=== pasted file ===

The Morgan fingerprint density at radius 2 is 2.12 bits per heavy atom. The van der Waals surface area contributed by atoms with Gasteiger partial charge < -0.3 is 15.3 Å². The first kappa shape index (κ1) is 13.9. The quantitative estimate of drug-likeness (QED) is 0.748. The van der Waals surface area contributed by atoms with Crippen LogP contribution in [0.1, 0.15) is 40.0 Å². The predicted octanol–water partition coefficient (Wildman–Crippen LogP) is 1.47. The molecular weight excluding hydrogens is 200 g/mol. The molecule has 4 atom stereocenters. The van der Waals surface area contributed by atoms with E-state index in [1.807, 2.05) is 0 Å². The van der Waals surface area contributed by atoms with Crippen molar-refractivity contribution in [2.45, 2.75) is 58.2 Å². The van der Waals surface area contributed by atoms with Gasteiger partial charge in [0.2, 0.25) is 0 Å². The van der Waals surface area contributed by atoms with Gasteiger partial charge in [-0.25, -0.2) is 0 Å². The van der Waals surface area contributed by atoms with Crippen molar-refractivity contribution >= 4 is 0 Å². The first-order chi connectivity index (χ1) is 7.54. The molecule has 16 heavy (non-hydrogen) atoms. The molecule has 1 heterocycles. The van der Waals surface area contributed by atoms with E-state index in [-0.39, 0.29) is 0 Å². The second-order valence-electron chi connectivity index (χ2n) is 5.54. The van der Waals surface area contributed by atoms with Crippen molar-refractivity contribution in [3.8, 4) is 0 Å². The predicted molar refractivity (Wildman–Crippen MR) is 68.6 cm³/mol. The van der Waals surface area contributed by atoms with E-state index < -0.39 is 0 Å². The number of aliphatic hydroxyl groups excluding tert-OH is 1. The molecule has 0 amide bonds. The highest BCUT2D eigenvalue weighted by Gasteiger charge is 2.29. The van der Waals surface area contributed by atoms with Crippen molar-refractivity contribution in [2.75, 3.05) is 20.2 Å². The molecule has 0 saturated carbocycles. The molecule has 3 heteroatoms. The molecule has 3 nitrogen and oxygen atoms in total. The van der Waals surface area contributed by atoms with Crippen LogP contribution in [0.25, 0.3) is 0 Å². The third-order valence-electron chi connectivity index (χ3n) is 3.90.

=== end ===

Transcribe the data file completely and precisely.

The Morgan fingerprint density at radius 2 is 2.12 bits per heavy atom. The van der Waals surface area contributed by atoms with Gasteiger partial charge < -0.3 is 15.3 Å². The first kappa shape index (κ1) is 13.9. The quantitative estimate of drug-likeness (QED) is 0.748. The van der Waals surface area contributed by atoms with Crippen LogP contribution in [0.1, 0.15) is 40.0 Å². The predicted octanol–water partition coefficient (Wildman–Crippen LogP) is 1.47. The molecular weight excluding hydrogens is 200 g/mol. The molecule has 4 atom stereocenters. The van der Waals surface area contributed by atoms with E-state index in [1.807, 2.05) is 0 Å². The van der Waals surface area contributed by atoms with Crippen molar-refractivity contribution in [2.45, 2.75) is 58.2 Å². The van der Waals surface area contributed by atoms with Gasteiger partial charge in [0.2, 0.25) is 0 Å². The van der Waals surface area contributed by atoms with Gasteiger partial charge in [-0.25, -0.2) is 0 Å². The van der Waals surface area contributed by atoms with Crippen molar-refractivity contribution >= 4 is 0 Å². The first-order chi connectivity index (χ1) is 7.54. The molecule has 16 heavy (non-hydrogen) atoms. The molecule has 1 heterocycles. The van der Waals surface area contributed by atoms with E-state index in [-0.39, 0.29) is 0 Å². The second-order valence-electron chi connectivity index (χ2n) is 5.54. The van der Waals surface area contributed by atoms with Crippen molar-refractivity contribution in [3.8, 4) is 0 Å². The predicted molar refractivity (Wildman–Crippen MR) is 68.6 cm³/mol. The van der Waals surface area contributed by atoms with E-state index < -0.39 is 0 Å². The number of aliphatic hydroxyl groups excluding tert-OH is 1. The molecule has 0 amide bonds. The highest BCUT2D eigenvalue weighted by Gasteiger charge is 2.29. The van der Waals surface area contributed by atoms with Crippen molar-refractivity contribution in [2.75, 3.05) is 20.2 Å². The molecule has 0 saturated carbocycles. The molecule has 3 heteroatoms. The molecule has 3 nitrogen and oxygen atoms in total. The van der Waals surface area contributed by atoms with Crippen LogP contribution in [0.25, 0.3) is 0 Å². The third-order valence-electron chi connectivity index (χ3n) is 3.90.